Often, the results of outsiders imposing their ideas of whiteness or color on Jews results in the idea that Ashkenazim are white—and that therefore, their privilege outweighs their oppression as Jews—and that the ‘exotic’ Sephardim and Mizrahim are people of color. As such, the gentile ‘definer’ will agree that they can experience racism—from white people, and from white Jews—but the ‘definer’ will seldom bother to understand their experience of anti-Semitism, nor to understand that the source of this anti-Semitism was often other people who would be called people of color.

The result of all this is to drive an artificial wedge…one not based in Jewish thought…through the Jewish people, insisting that a sociological distinction based on the concepts of white-supremacist non-Jewish cultures defines Jews more accurately than our own cultural concepts, and is entitled to divide us from one another.

To the questioner: ask. Don’t try to put some thirteen million people who were, until recently, flung world-wide into such a small box. One Jew may tell you she is white, another that she is white-passing, and yet another that she is a woman of color. All three may look the same to you, or they may look different. Understand that even if they give different answers, they are tied to one another by thousands of years of history.

Edit: I just sent through a submission, then realized one sentence got truncated. The sentence is from toward the beginning and should read: “The terms ‘white’ and ‘people of color’ don’t work very well to describe many Jews, or many Jewish experiences. I’m going to try to explain why, and also to explain to some extent how Jews actually identify ourselves.”

When Americans beat up Arabs and Sikhs after 9/11, it wasn’t ‘because of’ what Saudi hijackers did, it was because of our society’s pre-existing bigotry and lust for a scapegoat. Likewise, when Arab governments took advantage of growing conflict with Zionism and Israel to seize Jews’ homes and savings and expel them; when people beat and murdered Jews in the streets in Syria and Aden in 1947, Libya in 1967, and elsewhere, it wasn’t 'because of’ Israel. So don’t tell us that the global attacks on Jews will end when Israel stops what it’s doing. Israel needs to stop oppressing the Palestinians because it’s wrong - no further reason is needed. But when it does, anti-Jewish oppression will still be here, because it didn’t start in '48. If it’s going to end, you’re going to have to help end it.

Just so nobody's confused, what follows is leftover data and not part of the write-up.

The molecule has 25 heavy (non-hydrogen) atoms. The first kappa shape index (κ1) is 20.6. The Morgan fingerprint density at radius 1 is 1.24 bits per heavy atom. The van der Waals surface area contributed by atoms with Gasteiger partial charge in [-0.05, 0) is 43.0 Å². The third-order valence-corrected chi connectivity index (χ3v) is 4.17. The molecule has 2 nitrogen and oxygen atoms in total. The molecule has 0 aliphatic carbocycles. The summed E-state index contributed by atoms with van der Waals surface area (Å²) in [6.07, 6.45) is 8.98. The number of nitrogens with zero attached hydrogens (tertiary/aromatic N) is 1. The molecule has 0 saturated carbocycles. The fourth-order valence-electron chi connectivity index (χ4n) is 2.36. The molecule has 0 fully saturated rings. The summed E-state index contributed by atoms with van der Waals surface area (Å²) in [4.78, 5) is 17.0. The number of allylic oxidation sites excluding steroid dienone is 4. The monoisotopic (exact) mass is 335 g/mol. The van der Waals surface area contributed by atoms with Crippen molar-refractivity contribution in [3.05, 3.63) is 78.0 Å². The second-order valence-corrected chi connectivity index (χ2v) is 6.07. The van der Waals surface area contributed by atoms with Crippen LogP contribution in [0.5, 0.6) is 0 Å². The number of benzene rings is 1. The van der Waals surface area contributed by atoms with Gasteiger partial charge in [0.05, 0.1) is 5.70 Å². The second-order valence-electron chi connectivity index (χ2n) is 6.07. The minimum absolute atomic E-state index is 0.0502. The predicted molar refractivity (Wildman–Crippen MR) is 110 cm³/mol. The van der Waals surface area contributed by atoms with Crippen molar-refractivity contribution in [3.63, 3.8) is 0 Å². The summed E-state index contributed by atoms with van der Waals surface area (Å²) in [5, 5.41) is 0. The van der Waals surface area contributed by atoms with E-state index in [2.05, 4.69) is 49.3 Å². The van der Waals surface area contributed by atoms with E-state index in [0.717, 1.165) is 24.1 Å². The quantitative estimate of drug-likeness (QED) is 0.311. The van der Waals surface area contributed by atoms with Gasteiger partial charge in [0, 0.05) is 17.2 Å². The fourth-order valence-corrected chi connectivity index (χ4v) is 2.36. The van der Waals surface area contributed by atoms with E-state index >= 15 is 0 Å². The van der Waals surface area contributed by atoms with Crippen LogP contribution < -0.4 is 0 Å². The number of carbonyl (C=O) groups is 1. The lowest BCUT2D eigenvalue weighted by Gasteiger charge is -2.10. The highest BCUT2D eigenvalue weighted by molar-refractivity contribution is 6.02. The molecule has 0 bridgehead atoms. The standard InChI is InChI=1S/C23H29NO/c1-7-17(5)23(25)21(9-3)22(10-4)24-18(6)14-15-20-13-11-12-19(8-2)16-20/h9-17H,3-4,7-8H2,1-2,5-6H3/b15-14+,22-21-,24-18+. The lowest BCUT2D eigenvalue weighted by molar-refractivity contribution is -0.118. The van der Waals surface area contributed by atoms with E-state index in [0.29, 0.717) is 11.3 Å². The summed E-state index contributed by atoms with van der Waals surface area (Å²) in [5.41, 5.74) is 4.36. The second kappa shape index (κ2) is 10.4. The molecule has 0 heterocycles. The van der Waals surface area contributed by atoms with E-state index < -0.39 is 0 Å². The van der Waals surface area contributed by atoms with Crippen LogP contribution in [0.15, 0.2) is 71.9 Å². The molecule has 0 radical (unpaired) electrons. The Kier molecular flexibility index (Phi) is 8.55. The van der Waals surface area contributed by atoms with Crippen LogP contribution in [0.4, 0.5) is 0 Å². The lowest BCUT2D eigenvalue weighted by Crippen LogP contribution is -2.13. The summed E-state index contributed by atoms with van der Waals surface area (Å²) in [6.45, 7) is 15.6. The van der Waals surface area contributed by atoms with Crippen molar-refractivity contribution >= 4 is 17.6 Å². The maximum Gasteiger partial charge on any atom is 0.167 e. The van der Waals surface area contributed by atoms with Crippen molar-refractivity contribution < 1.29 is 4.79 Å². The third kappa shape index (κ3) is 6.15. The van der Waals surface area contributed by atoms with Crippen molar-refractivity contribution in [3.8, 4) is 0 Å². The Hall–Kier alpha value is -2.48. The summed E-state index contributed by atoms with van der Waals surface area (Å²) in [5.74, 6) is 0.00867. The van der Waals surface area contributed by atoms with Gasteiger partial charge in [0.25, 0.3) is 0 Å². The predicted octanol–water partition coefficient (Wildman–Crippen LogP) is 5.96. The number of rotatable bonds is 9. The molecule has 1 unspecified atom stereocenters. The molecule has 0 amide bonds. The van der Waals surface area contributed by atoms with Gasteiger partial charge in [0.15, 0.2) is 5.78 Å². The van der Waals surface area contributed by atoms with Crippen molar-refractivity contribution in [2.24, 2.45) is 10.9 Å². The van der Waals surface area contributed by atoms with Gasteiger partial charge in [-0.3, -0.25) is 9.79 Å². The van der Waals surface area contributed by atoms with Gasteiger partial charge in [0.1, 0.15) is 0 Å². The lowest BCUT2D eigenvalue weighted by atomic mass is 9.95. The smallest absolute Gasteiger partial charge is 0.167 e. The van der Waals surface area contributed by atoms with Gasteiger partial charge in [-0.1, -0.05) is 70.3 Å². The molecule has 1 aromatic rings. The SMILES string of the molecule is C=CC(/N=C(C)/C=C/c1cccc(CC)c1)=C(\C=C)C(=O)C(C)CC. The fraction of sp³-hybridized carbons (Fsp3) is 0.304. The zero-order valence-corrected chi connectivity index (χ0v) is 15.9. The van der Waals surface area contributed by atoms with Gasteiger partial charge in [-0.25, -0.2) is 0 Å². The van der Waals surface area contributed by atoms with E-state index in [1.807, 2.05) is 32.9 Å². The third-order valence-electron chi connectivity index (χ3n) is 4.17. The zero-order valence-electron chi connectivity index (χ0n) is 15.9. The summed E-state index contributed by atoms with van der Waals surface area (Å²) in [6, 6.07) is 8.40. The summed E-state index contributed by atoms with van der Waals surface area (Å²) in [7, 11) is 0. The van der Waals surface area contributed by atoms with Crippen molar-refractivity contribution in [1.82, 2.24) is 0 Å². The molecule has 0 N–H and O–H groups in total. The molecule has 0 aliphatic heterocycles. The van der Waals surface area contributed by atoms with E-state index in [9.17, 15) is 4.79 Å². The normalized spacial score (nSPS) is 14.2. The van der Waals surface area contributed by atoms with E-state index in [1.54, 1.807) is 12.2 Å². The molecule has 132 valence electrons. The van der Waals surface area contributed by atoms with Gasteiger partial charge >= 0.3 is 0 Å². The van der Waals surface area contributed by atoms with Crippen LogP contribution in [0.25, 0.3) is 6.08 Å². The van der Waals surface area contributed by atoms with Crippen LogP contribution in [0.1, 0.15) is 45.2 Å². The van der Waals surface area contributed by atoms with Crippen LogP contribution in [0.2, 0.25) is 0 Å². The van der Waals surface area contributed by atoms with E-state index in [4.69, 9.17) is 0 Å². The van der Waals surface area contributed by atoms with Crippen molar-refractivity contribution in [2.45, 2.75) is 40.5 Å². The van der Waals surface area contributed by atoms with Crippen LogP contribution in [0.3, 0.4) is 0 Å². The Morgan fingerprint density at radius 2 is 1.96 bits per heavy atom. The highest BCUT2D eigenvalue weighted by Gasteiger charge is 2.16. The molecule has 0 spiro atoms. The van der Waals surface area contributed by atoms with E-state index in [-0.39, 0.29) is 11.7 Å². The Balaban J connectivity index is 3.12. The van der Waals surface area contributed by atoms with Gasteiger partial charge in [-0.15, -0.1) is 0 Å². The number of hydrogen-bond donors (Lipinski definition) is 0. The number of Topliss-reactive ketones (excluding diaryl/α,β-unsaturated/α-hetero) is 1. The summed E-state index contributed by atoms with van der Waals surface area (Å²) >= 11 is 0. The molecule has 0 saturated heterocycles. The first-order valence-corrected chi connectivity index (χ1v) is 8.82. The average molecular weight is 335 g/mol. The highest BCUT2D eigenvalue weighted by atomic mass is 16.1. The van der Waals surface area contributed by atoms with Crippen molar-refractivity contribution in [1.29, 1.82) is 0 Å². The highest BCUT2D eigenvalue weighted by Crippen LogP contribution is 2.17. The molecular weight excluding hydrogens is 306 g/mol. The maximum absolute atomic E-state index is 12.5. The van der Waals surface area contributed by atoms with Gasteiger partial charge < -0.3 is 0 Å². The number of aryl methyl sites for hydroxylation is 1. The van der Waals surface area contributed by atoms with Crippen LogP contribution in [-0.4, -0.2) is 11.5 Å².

— 

April Rosenblum,  The Past Didn’t Go Anywhere: Making Resistance to Antisemitism Part of All of Our Movements”


An important reality that Pro-Palestinian activists should be aware of.

anonymous asked:

Did you see the UN repealed Wonder Woman's status as an honorary ambassador for the empowerment of girls? Looks like they're going the way of the League of Nations, stupid fucking diplomats. I hope the Joker breaks the fourth wall and does what he did during the second half of Death in the Family.

I mean are we really shocked? there are many nations very much NOT interested in the empowerment of women/girls, they know they have to pay lip service to the idea, but it’s very much “no not like that” so the image of a woman who kicks the shit out of men in a bathing suit is not what they want for “women empowerment” see the bitter attacks from the same people Malala Yousafzai got for showing up to classes in Oxford in pants and boots. 

the other issue of course is Gal Gadot is Israeli. Lot of Arab governments can’t manage to be even civil to Israel, and you get things like Arab athletes refusing to compete against Israelis or if they do not shaking their hands before/after matches, some Arab nations, Saudi Arabia, the UEA etc are very rich and use their foreign aid budget to buy votes from poor 3rd world countries, which is why the UN spends more time investigating and condemning Israel then any other nation on earth, there have been more human rights reports and such against Israel than North Korea, Syria, and Burma put together, and that’s every year right? 

medium.com
I’m Arab and Many of Us Are Glad That Trump Won
It’s not that we see Trump any differently. Trump is an egotistical racist misogynist who, in a rational world, shouldn’t be in any…
By Omar Kamel

“Throughout the campaign, Clinton supporters have turned a blind eye to her failings. Somehow they were more horrified by what Trump may do than what Clinton already has done.”

Queer in Palestine
Lesbian and bisexual Arabs on coming out, keeping secrets and living the audacity of hope.